It is 4:15 on Friday afternoon in this gorgeous, but today, rainy city. We arrived safely ON TIME on Thursday, caught the train from Pisa to Florence, and finally made contact with the landlady. A word about the travel. On time departures, on time arrivals. Unheard of these days. The JFK to Pisa flight was wonderful. The plane seemed to be less than half-full. We got Business Class on that leg. Spoils you rotten for anything else. We have our Personal Delta Travel Adviser to thank for all of this. The apartment is on Piazza Santo Spirito on the south side of the Arno. It is old, cold, four flights up, rather cheerless and drab. But we will call it home for 10 days and make the best of it. The one I had contracted for has a serious plumbing problem that cannot even be looked at until Monday so I think we are completely out of luck. We have investigated this neighborhood and have found this internet cafe (only €2 per hour), a bakery, a greengrocer, an Asian market, a couple of restaurants and a Tabac. Otherwise, we will have to go elsewhere. Last night, after being up-and-doing for 24 hours, we went to bed at about 6:30 PM and did not stir until 9:30 this morning. We went out, bought yoghurt, bread, 2 bananas, and some mortadella for breakfast. After that it was time to take on the city!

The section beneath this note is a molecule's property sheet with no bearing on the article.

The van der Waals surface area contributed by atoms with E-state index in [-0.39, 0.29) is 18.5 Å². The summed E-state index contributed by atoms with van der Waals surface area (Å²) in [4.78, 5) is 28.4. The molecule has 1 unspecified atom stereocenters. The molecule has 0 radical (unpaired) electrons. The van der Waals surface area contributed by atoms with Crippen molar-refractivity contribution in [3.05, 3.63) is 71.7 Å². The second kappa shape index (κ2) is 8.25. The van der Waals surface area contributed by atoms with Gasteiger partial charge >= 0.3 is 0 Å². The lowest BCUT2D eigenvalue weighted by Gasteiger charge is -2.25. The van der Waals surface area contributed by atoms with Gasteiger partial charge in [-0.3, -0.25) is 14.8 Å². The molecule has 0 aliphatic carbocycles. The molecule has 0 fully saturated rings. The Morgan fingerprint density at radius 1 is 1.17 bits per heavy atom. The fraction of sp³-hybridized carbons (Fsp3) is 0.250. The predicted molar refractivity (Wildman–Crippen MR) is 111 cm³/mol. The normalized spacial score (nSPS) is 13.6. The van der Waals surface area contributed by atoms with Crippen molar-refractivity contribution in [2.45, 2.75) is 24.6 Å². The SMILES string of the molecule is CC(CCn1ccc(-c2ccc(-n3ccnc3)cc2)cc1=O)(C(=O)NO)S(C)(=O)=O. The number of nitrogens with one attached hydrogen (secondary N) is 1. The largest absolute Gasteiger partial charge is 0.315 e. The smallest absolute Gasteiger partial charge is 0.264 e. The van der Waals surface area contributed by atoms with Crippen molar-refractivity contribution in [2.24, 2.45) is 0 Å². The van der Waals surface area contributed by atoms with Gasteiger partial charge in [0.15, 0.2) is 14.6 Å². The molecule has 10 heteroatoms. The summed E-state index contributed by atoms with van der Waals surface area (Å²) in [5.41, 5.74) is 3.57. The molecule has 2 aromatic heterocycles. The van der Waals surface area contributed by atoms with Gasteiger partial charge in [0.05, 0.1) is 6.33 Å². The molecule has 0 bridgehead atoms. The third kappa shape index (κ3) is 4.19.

First we had to find a bank. We were looking for Deutchbanc. So near us we found a very impressive building with a discreet brass plaque that advertised itself as Deutchebanc Money Management. We pressed the button, got let in to the foyer, took the lift to the 3rd Floor and pressed another button. A rather startled youngish gentleman opened the door and looked at us in amazement. I said, in my best Italian, "ATM?" He replied, "Cash?" I said enthusiastically, as if I had hit the jackpot, "Si!" He shook his head sadly, said "No cash" and gave us directions to a real bank. With an effucive "Grazie" we headed over the bridge, found the bank, emptied it out and moved on to other chores. We wanted to find the Standa, a grocery store we used last time we were here. With map in hand -- we look SO like tourists -- we finally hit upon it, and the post office, too. Past the Ufizzi, through a piazza or two, past a raft of very upscale shops, around a pile of Vespas, avoiding construction (making the "old" "new", not always a good idea), it was just where we left it three years ago. Remembering that we had to walk a couple of miles back, plus up 4 flights, we kept the shopping to the necessities: wine, salami, cheese, butter, crackers, paper napkins, sapone de piatti, and several kinds of minestra. Then we walked over to the tiny square where Pensione Feretti is located. That is the hotel where we stayed in 2004. Yes, still there. Located La Stampa, restaurant were the Patient had his first taste of Ribolito, a bean soup he has been longing for since he stopped treatment. We are going there tonight. It is about a 20 minute walk from the apartment. The walk back, the climb of 70 steps back up to the apartment, a lunch of cheese, salami, beer, bread and a bit of minestra primavera, a delicious spring veggie soup. Now it is almost time for a nap before pre-dinner wine/cheese and a stroll to the restaurant.